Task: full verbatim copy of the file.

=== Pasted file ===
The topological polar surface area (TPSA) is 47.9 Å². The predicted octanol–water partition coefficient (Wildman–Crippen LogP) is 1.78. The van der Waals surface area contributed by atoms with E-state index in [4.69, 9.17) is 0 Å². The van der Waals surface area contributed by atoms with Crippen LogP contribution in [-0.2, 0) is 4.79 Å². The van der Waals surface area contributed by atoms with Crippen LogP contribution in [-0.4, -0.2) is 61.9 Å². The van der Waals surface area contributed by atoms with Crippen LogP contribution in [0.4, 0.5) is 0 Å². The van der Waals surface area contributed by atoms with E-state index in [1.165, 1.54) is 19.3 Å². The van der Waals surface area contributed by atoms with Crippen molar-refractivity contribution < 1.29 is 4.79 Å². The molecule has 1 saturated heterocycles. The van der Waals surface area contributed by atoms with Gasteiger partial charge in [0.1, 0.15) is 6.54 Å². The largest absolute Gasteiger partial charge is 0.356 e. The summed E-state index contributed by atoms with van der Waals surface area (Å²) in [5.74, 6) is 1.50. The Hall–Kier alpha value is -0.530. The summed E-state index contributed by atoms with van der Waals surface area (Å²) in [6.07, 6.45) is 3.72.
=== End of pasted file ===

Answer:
The topological polar surface area (TPSA) is 47.9 Å². The predicted octanol–water partition coefficient (Wildman–Crippen LogP) is 1.78. The van der Waals surface area contributed by atoms with E-state index in [4.69, 9.17) is 0 Å². The van der Waals surface area contributed by atoms with Crippen LogP contribution in [-0.2, 0) is 4.79 Å². The van der Waals surface area contributed by atoms with Crippen LogP contribution in [-0.4, -0.2) is 61.9 Å². The van der Waals surface area contributed by atoms with Crippen LogP contribution in [0.4, 0.5) is 0 Å². The van der Waals surface area contributed by atoms with E-state index in [1.165, 1.54) is 19.3 Å². The van der Waals surface area contributed by atoms with Crippen molar-refractivity contribution < 1.29 is 4.79 Å². The molecule has 1 saturated heterocycles. The van der Waals surface area contributed by atoms with Gasteiger partial charge in [0.1, 0.15) is 6.54 Å². The largest absolute Gasteiger partial charge is 0.356 e. The summed E-state index contributed by atoms with van der Waals surface area (Å²) in [5.74, 6) is 1.50. The Hall–Kier alpha value is -0.530. The summed E-state index contributed by atoms with van der Waals surface area (Å²) in [6.07, 6.45) is 3.72.